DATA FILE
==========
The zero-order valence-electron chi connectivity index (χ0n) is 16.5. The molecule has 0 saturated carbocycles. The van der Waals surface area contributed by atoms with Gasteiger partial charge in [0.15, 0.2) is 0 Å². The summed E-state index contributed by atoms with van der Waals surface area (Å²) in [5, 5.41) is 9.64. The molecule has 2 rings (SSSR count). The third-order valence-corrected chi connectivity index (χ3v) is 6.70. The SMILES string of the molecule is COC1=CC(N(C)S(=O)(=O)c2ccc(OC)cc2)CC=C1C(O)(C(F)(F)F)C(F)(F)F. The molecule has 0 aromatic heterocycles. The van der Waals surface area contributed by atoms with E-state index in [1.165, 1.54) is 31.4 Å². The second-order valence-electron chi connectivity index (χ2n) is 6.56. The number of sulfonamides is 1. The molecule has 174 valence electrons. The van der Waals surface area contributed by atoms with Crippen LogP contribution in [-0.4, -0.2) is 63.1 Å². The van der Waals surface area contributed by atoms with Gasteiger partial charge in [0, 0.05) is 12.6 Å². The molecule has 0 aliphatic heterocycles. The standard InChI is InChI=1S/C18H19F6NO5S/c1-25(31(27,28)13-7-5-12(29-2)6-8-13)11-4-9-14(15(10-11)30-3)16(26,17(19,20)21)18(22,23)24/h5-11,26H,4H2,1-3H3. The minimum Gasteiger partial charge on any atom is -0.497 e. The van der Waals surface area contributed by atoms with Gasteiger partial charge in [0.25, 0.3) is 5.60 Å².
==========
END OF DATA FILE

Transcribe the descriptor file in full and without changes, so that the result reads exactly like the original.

The zero-order valence-electron chi connectivity index (χ0n) is 16.5. The molecule has 0 saturated carbocycles. The van der Waals surface area contributed by atoms with Gasteiger partial charge in [0.15, 0.2) is 0 Å². The summed E-state index contributed by atoms with van der Waals surface area (Å²) in [5, 5.41) is 9.64. The molecule has 2 rings (SSSR count). The third-order valence-corrected chi connectivity index (χ3v) is 6.70. The SMILES string of the molecule is COC1=CC(N(C)S(=O)(=O)c2ccc(OC)cc2)CC=C1C(O)(C(F)(F)F)C(F)(F)F. The molecule has 0 aromatic heterocycles. The van der Waals surface area contributed by atoms with E-state index in [1.165, 1.54) is 31.4 Å². The second-order valence-electron chi connectivity index (χ2n) is 6.56. The number of sulfonamides is 1. The molecule has 174 valence electrons. The van der Waals surface area contributed by atoms with Crippen LogP contribution in [-0.4, -0.2) is 63.1 Å². The van der Waals surface area contributed by atoms with Gasteiger partial charge in [0, 0.05) is 12.6 Å². The molecule has 0 aliphatic heterocycles. The standard InChI is InChI=1S/C18H19F6NO5S/c1-25(31(27,28)13-7-5-12(29-2)6-8-13)11-4-9-14(15(10-11)30-3)16(26,17(19,20)21)18(22,23)24/h5-11,26H,4H2,1-3H3. The minimum Gasteiger partial charge on any atom is -0.497 e. The van der Waals surface area contributed by atoms with Gasteiger partial charge in [0.25, 0.3) is 5.60 Å².